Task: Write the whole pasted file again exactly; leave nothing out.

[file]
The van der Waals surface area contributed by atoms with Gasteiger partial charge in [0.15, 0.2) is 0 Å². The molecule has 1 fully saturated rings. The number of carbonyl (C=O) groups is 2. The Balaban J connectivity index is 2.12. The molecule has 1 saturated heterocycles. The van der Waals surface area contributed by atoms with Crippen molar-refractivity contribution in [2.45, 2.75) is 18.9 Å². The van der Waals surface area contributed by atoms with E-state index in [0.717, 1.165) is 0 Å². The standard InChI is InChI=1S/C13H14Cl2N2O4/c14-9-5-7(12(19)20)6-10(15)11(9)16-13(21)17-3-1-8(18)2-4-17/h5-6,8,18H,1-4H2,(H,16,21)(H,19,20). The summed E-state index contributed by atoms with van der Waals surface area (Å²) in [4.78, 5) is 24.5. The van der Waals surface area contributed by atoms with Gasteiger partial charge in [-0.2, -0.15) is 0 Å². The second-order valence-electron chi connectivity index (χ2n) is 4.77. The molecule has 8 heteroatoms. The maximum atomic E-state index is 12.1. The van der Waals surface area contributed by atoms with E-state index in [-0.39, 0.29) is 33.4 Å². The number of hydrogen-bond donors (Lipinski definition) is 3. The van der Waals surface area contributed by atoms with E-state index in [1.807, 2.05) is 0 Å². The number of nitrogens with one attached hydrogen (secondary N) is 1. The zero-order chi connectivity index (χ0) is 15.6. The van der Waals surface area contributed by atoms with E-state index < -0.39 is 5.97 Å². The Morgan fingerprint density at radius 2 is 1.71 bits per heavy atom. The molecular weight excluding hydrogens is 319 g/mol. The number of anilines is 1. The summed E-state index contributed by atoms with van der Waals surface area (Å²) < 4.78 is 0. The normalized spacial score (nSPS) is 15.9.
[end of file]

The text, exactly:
The van der Waals surface area contributed by atoms with Gasteiger partial charge in [0.15, 0.2) is 0 Å². The molecule has 1 fully saturated rings. The number of carbonyl (C=O) groups is 2. The Balaban J connectivity index is 2.12. The molecule has 1 saturated heterocycles. The van der Waals surface area contributed by atoms with Crippen molar-refractivity contribution in [2.45, 2.75) is 18.9 Å². The van der Waals surface area contributed by atoms with E-state index in [0.717, 1.165) is 0 Å². The standard InChI is InChI=1S/C13H14Cl2N2O4/c14-9-5-7(12(19)20)6-10(15)11(9)16-13(21)17-3-1-8(18)2-4-17/h5-6,8,18H,1-4H2,(H,16,21)(H,19,20). The summed E-state index contributed by atoms with van der Waals surface area (Å²) in [4.78, 5) is 24.5. The van der Waals surface area contributed by atoms with Gasteiger partial charge in [-0.2, -0.15) is 0 Å². The second-order valence-electron chi connectivity index (χ2n) is 4.77. The molecule has 8 heteroatoms. The maximum atomic E-state index is 12.1. The van der Waals surface area contributed by atoms with E-state index in [-0.39, 0.29) is 33.4 Å². The number of hydrogen-bond donors (Lipinski definition) is 3. The van der Waals surface area contributed by atoms with E-state index in [1.807, 2.05) is 0 Å². The number of nitrogens with one attached hydrogen (secondary N) is 1. The zero-order chi connectivity index (χ0) is 15.6. The van der Waals surface area contributed by atoms with E-state index < -0.39 is 5.97 Å². The Morgan fingerprint density at radius 2 is 1.71 bits per heavy atom. The molecular weight excluding hydrogens is 319 g/mol. The number of anilines is 1. The summed E-state index contributed by atoms with van der Waals surface area (Å²) < 4.78 is 0. The normalized spacial score (nSPS) is 15.9.